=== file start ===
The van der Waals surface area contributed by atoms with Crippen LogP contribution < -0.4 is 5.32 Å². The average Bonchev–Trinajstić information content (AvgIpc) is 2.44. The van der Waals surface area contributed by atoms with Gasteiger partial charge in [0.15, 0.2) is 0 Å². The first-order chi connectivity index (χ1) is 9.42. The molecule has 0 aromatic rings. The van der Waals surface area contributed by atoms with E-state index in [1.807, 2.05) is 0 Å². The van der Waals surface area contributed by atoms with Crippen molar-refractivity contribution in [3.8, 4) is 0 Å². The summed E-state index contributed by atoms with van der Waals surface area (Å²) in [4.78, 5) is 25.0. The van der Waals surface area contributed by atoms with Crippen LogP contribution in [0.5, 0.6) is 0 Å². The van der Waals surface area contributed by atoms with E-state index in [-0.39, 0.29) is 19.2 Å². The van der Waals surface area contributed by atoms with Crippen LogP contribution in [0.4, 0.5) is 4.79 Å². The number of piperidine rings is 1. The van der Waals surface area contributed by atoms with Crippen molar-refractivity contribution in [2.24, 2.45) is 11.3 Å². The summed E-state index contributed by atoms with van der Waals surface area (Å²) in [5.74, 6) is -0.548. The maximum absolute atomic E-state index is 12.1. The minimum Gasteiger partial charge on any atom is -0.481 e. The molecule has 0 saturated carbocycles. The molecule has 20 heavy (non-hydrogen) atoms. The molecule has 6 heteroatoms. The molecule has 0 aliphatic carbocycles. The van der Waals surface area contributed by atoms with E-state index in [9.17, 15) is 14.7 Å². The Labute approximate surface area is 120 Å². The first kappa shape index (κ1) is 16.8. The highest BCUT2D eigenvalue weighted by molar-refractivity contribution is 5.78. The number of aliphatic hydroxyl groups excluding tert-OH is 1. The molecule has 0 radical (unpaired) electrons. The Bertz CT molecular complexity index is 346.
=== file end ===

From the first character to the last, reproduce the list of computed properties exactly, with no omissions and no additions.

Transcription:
The van der Waals surface area contributed by atoms with Crippen LogP contribution < -0.4 is 5.32 Å². The average Bonchev–Trinajstić information content (AvgIpc) is 2.44. The van der Waals surface area contributed by atoms with Gasteiger partial charge in [0.15, 0.2) is 0 Å². The first-order chi connectivity index (χ1) is 9.42. The molecule has 0 aromatic rings. The van der Waals surface area contributed by atoms with E-state index in [1.807, 2.05) is 0 Å². The van der Waals surface area contributed by atoms with Crippen molar-refractivity contribution in [3.8, 4) is 0 Å². The summed E-state index contributed by atoms with van der Waals surface area (Å²) in [4.78, 5) is 25.0. The van der Waals surface area contributed by atoms with Crippen LogP contribution in [0.5, 0.6) is 0 Å². The van der Waals surface area contributed by atoms with E-state index in [-0.39, 0.29) is 19.2 Å². The van der Waals surface area contributed by atoms with Crippen LogP contribution in [0.4, 0.5) is 4.79 Å². The number of piperidine rings is 1. The van der Waals surface area contributed by atoms with Crippen molar-refractivity contribution in [2.24, 2.45) is 11.3 Å². The summed E-state index contributed by atoms with van der Waals surface area (Å²) in [5.74, 6) is -0.548. The maximum absolute atomic E-state index is 12.1. The minimum Gasteiger partial charge on any atom is -0.481 e. The molecule has 0 saturated carbocycles. The molecule has 20 heavy (non-hydrogen) atoms. The molecule has 6 heteroatoms. The molecule has 0 aliphatic carbocycles. The van der Waals surface area contributed by atoms with E-state index in [9.17, 15) is 14.7 Å². The Labute approximate surface area is 120 Å². The first kappa shape index (κ1) is 16.8. The highest BCUT2D eigenvalue weighted by molar-refractivity contribution is 5.78. The number of aliphatic hydroxyl groups excluding tert-OH is 1. The molecule has 0 radical (unpaired) electrons. The Bertz CT molecular complexity index is 346.